Lily made friends with another green bike. 
Taking a photo of pants is really hard. 
The Japanese trash system does NOT mess around.
Belgium Beer Festival. 
I broke my glass five minutes after arriving.
But you aren't surprised by that, are you?  We know each other so well.

02 May 2012

Turning Japanese :: Robo Vac & Bento

The newest updates in the Amos household:

Let's be clear here. I wanted a dog. Amos brought home a robo-vaccuum. 
He's trying to convince me they are basically the same thing.

The robo cleans up crumbs, kind of, and it is always underfoot and running into walls. 

Amos might be right on this one.

I took my first stab at making a bento lunch for Amos. Through an unlucky combination of coconut flour and sunflower oil (I improvised!), the homemade chicken nuggets were kind of (really) burned.  

Amos convincingly said he would eat them anyway, and he was sure they'd be delicious. 

He is a very nice liar. (I appreciate it.)

It being Golden Week and all, the cafeteria at his work is closed, so his back is pretty much up against the wall. I hope the broccoli compensates?

01 May 2012

How I lost my coffee-snob card (damn you Starbucks)

Look, it's no secret that I enjoy coffee. Like, really enjoy it. It started in late college, and through a fortuitous combination of great coffee and deadly boring post-college jobs, it quickly became a every day necessity.

Being in the PNW, there were so many great choices for a coffee shop. My criteria was long and complicated:

1. Good coffee, preferably fair-trade and organic.
2. Comfortable seating area, with tons of natural light.
3. Free wi-fi.
4. Not too crowded, but not too empty either.
5. Fresh pastries.
6. Friendly baristas.
7. Local!

Extra points awarded if they were easy to get to on foot or bike, had gluten or dairy free options, and stayed open late and served beer or wine for the post-coffee hours. I also kind of had a thing for hemp milk. I'm sorry; I'm such a snob I can hardly stand myself.

In Nagoya, my love of coffee has not diminished. My criteria has.. ahem.. simplified quite a bit.

1. Open before 10:00AM.
2. Non-smoking.

Welcome to Japan, bitches. It's full on 1980 here: cash based, limited women in the workforce, and EVERYONE still smokes. I can't stand the small of an unfiltered Lucky Strike in the morning, and I do like to get my coffee at a reasonable time. (See snob comment above). Consequently, and much to the surprise of my former Seattle-residing self, I have ended up a regular... at Starbucks. (See me wave goodbye to the snob card, just like that.)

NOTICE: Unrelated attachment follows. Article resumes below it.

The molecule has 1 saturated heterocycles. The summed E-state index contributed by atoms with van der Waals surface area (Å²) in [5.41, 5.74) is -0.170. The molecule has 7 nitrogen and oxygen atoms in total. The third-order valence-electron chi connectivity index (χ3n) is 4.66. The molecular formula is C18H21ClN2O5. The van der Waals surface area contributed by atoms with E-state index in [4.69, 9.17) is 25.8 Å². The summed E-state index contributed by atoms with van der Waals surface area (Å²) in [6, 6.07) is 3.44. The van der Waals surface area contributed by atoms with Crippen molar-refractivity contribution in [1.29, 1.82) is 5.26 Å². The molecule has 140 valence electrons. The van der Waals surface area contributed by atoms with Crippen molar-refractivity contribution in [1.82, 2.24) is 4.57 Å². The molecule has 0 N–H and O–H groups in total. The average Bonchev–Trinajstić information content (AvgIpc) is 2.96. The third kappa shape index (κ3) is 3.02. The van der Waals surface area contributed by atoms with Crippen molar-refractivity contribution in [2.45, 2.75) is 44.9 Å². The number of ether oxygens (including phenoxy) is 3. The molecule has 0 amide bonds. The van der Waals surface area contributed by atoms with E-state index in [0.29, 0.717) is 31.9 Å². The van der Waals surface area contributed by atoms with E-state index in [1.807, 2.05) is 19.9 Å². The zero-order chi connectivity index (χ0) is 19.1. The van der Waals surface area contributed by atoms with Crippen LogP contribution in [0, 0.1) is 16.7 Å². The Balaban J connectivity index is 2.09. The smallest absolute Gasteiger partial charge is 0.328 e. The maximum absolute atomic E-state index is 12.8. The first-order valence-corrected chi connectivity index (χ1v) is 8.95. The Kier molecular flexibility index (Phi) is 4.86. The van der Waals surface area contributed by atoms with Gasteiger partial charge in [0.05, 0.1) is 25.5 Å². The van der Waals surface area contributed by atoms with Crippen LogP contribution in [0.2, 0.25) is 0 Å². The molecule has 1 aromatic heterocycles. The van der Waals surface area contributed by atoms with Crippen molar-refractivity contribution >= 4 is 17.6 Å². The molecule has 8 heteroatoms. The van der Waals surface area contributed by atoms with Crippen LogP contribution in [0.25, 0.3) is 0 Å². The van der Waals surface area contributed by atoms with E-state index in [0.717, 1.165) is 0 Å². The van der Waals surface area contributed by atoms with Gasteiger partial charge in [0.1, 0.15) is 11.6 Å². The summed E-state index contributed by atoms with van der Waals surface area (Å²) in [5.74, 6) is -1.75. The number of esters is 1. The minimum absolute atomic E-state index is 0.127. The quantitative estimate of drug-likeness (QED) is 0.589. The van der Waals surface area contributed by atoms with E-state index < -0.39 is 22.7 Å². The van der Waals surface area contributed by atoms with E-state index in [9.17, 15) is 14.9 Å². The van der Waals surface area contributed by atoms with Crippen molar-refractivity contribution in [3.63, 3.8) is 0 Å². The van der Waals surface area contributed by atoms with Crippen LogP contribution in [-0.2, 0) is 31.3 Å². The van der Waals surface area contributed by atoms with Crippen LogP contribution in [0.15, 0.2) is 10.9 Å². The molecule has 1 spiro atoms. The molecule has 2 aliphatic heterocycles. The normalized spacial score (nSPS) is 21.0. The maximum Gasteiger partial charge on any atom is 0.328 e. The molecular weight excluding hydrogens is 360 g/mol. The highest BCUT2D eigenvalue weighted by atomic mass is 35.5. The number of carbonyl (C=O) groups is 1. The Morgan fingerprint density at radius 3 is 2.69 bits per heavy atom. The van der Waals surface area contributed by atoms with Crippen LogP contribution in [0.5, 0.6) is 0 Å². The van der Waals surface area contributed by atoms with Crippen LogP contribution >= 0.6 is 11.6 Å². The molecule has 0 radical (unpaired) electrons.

I know; I KNOW.

Coffee houses here are a different breed: they tend to be a bit dark with a bit of a vintage 1930s feel, and not in a good way:  heavy wood, bitter coffee, an assortment of ashtrays. I want to experience local culture, I do, I do, but, frankly, we all have our limits. My center around natural light, clean air, and freshly roasted beans. When I reach these, I silent curse Amos for not getting transfered to Europe, hop on Lily, and ride to the coffee shop that, though completely corporate and bland, has decent-ish coffee, pastries, wi-fi, and no smoking. There are a couple local chains that can almost compete, like Cafe de Crie and Detour, but then they cave on the whole smoking thing. I just have to ask: As a global population, didn't we catch on to the absurdity of a wall-less "smoking section"? I don't think that partition does shit to keep your nicotine away from my lungs.

Starbucks opens up at 7. You want coffee before then? McDonalds. Yeah, I've been there three times since I landed. No shame. I'm a morning person in a country that, decidedly, doesn't cooperate. (The early morning yoga class is at 8:30. A full three hours later than my old studio). I try and legitimize it, saying things like "I was never that against Starbucks in the States" and "I always used to joke it was local" and "I bet their food standards require that McDonalds uses real meat here." Then I realize that I have a Starbucks punchcard and a McDonalds coupon in my purse. Forget pausing my career, this is sending me into a full blown identity crisis.

Which I'll ponder, while sipping my Starbucks. (When I return to the States, we can forget this ever happened, right?)